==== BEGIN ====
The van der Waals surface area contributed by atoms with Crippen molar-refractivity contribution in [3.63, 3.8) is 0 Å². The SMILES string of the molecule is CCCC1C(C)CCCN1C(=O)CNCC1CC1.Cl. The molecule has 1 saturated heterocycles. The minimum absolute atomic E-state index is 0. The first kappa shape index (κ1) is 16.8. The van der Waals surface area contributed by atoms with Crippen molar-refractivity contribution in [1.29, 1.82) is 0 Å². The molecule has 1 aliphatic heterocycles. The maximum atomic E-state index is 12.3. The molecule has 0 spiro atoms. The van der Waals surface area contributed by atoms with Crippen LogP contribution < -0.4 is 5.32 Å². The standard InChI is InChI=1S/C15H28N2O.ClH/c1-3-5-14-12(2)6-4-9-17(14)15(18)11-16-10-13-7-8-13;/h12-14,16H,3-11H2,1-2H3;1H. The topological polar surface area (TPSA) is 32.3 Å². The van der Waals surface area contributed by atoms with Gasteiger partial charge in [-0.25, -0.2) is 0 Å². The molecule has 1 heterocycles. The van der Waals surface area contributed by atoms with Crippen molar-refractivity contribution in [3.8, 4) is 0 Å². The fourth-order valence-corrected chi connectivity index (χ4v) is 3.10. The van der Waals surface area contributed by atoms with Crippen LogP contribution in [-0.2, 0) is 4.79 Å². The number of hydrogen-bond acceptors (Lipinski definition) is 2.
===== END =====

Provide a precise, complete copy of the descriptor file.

The van der Waals surface area contributed by atoms with Crippen molar-refractivity contribution in [3.63, 3.8) is 0 Å². The SMILES string of the molecule is CCCC1C(C)CCCN1C(=O)CNCC1CC1.Cl. The molecule has 1 saturated heterocycles. The minimum absolute atomic E-state index is 0. The first kappa shape index (κ1) is 16.8. The van der Waals surface area contributed by atoms with Crippen molar-refractivity contribution in [1.29, 1.82) is 0 Å². The molecule has 1 aliphatic heterocycles. The maximum atomic E-state index is 12.3. The molecule has 0 spiro atoms. The van der Waals surface area contributed by atoms with Crippen LogP contribution < -0.4 is 5.32 Å². The standard InChI is InChI=1S/C15H28N2O.ClH/c1-3-5-14-12(2)6-4-9-17(14)15(18)11-16-10-13-7-8-13;/h12-14,16H,3-11H2,1-2H3;1H. The topological polar surface area (TPSA) is 32.3 Å². The van der Waals surface area contributed by atoms with Gasteiger partial charge in [-0.25, -0.2) is 0 Å². The molecule has 1 heterocycles. The van der Waals surface area contributed by atoms with Crippen molar-refractivity contribution in [3.8, 4) is 0 Å². The fourth-order valence-corrected chi connectivity index (χ4v) is 3.10. The van der Waals surface area contributed by atoms with Crippen LogP contribution in [-0.2, 0) is 4.79 Å². The number of hydrogen-bond acceptors (Lipinski definition) is 2.